The government of Canada has announced that, starting Aug. 9, its borders are re-opening to non-essential travel from the US for American citizens and permanent residents currently residing in the United States who have been fully vaccinated.
So far, there has been no firm commitment from Washington on easing travel restrictions from Canada into the US. However at a press conference last week, President Joe Biden said his COVID-19 is reviewing travel restrictions, hinting that a decision could be reached “within the next several days.”
The reciprocal ban on non-essential cross-border travel between the two countries has been in place since March 2020.
The Canadian government’s latest announcements comes on the heels of its move to ease restrictions on certain groups of fully vaccinated travelers. Beginning July 5, fully vaccinated travelers, specifically Canadian citizens, permanent residents and eligible foreign nationals, can avoid the government’s 14-day quarantine requirement.
In addition, travelers in those groups returning to Canada by air will no longer be required to spend three days in a government-approved hotel when reentering the country.
Canada Welcomes the World
Re-opening the border to US travel in August is the Canadian government’s first step toward a broader relaxation of international travel restrictions. On Sept. 7, the government says it intends to open Canada’s borders to any fully vaccinated travelers, “provided that the domestic epidemiologic situation remains favorable.”
If they are eligible to enter Canada and meet specific criteria, fully vaccinated travellers will not have to quarantine upon arrival in Canada. To provide necessary travel information, including proof of test results and vaccination, all travelers arriving in Canada must use ArriveCAN mobile app or web portal.
ArriveCAN is available for iOS, Android and online here.
To be considered fully vaccinated, travelers must have received all recommended doses of one of the four Health Canada-approved COVID-19 vaccines – Pfizer-BioNTech, Moderna, Oxford-AstraZeneca or Johnson & Johnson. A person is fully vaccinated two weeks or more after receiving a “full course” of the vaccine, meaning both shots of vaccines that require them (see CDC vaccination guidelines here).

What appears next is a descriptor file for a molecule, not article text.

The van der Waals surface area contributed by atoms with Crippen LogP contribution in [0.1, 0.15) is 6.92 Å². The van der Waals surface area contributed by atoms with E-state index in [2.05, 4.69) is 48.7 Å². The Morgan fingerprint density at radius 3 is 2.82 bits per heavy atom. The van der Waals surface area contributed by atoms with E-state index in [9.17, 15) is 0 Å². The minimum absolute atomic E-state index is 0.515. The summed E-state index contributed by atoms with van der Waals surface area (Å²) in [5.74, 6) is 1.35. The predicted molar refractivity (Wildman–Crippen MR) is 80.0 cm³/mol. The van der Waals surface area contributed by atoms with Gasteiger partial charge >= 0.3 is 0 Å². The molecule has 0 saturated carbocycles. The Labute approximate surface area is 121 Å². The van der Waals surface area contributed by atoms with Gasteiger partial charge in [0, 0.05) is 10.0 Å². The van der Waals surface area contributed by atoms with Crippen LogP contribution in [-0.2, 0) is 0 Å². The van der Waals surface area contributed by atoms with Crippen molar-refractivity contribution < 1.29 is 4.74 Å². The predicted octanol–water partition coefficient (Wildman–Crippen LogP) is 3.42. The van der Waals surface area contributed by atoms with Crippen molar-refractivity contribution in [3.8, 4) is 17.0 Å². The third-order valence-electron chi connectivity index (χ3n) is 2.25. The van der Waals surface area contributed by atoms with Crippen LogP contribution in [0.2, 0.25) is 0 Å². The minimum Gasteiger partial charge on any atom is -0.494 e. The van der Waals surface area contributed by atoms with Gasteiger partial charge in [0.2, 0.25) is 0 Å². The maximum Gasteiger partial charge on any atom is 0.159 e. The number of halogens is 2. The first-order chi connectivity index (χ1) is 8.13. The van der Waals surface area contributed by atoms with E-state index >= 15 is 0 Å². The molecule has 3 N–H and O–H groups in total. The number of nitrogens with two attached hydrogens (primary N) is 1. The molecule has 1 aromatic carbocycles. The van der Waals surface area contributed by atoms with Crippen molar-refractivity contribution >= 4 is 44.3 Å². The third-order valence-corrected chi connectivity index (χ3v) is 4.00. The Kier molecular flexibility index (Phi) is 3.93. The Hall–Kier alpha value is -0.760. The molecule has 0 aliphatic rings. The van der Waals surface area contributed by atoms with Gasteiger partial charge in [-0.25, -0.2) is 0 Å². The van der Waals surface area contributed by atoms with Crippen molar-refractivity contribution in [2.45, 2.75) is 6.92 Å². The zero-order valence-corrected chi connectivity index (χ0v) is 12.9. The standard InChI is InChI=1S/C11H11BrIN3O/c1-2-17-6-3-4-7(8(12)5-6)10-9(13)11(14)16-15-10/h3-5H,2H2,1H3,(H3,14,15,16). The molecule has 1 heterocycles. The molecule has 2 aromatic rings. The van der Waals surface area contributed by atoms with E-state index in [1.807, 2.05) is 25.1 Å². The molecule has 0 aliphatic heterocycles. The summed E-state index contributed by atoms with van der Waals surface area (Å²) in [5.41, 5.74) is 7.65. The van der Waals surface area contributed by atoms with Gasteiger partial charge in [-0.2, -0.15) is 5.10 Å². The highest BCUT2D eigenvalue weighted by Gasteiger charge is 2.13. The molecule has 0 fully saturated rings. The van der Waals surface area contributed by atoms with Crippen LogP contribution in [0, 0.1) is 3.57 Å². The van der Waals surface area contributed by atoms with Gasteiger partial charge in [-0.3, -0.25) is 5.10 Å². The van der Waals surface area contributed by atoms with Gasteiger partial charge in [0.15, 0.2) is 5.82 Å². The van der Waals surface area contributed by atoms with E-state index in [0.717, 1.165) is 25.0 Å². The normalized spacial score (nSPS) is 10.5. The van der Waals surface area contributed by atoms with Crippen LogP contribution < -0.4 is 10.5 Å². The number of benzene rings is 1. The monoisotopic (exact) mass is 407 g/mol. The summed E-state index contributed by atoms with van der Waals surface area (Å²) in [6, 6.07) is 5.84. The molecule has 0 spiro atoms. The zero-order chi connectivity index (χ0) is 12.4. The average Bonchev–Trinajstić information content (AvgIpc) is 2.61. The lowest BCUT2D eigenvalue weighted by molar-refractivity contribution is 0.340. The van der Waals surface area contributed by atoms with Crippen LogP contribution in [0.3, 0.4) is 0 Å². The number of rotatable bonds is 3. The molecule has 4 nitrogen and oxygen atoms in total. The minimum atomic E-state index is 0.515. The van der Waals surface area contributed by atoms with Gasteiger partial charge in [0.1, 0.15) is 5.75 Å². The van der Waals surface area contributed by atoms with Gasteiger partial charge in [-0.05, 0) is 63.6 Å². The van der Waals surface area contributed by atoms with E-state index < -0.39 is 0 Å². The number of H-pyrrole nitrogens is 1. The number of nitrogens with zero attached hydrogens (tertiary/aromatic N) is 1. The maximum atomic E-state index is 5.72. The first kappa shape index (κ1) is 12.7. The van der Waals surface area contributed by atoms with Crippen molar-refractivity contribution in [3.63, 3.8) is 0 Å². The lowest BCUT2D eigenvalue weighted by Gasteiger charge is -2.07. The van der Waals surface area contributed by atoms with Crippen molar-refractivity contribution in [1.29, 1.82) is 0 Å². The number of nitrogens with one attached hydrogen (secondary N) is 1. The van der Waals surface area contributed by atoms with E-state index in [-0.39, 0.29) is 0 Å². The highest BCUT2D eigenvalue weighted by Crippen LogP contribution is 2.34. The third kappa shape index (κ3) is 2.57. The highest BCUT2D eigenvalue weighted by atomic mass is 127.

According to an announcement from the Canadian government, some travel restrictions remain in place for all travelers, regardless of vaccination status. All arrivals will still require a negative pre-entry COVID-19 molecular test result.
However effective Aug. 9, fully vaccinated travelers will not need a post-arrival test unless they have been randomly selected to complete a Day 1 COVID-19 molecular test. Mandatory testing requirements are still in effect for unvaccinated travelers.
Additionally, arriving air passengers will no longer be subject to the mandatory three-night stay in a government authorized hotel. Fully-vaccinated travelers who meet the requirements will be exempt from quarantine, but the government still requires all travelers to provide a quarantine plan and be prepared to quarantine, if it is determined at the border that they do not meet the requirements to be exempt.
Currently, there are four Canadian airports serving scheduled international commercial airlines: Montréal-Trudeau International Airport, Toronto Pearson International Airport, Calgary International Airport, and Vancouver International Airport.
Beginning Aug. 9, the government is adding five more airports that will allow international flights carrying passengers: Halifax Stanfield International Airport, Québec City Jean Lesage International Airport, Ottawa Macdonald–Cartier International Airport, Winnipeg James Armstrong Richardson International Airport and Edmonton International Airport.
“With rising vaccination rates and fewer cases in Canada, we can begin to safely ease border measures,” said Minister of Health Patty Hajdu. “A gradual approach to reopening will allow our health authorities to monitor the COVID-19 situation here and abroad. Canadians have worked hard and sacrificed for each other, and because of that work, we can take these next steps safely.”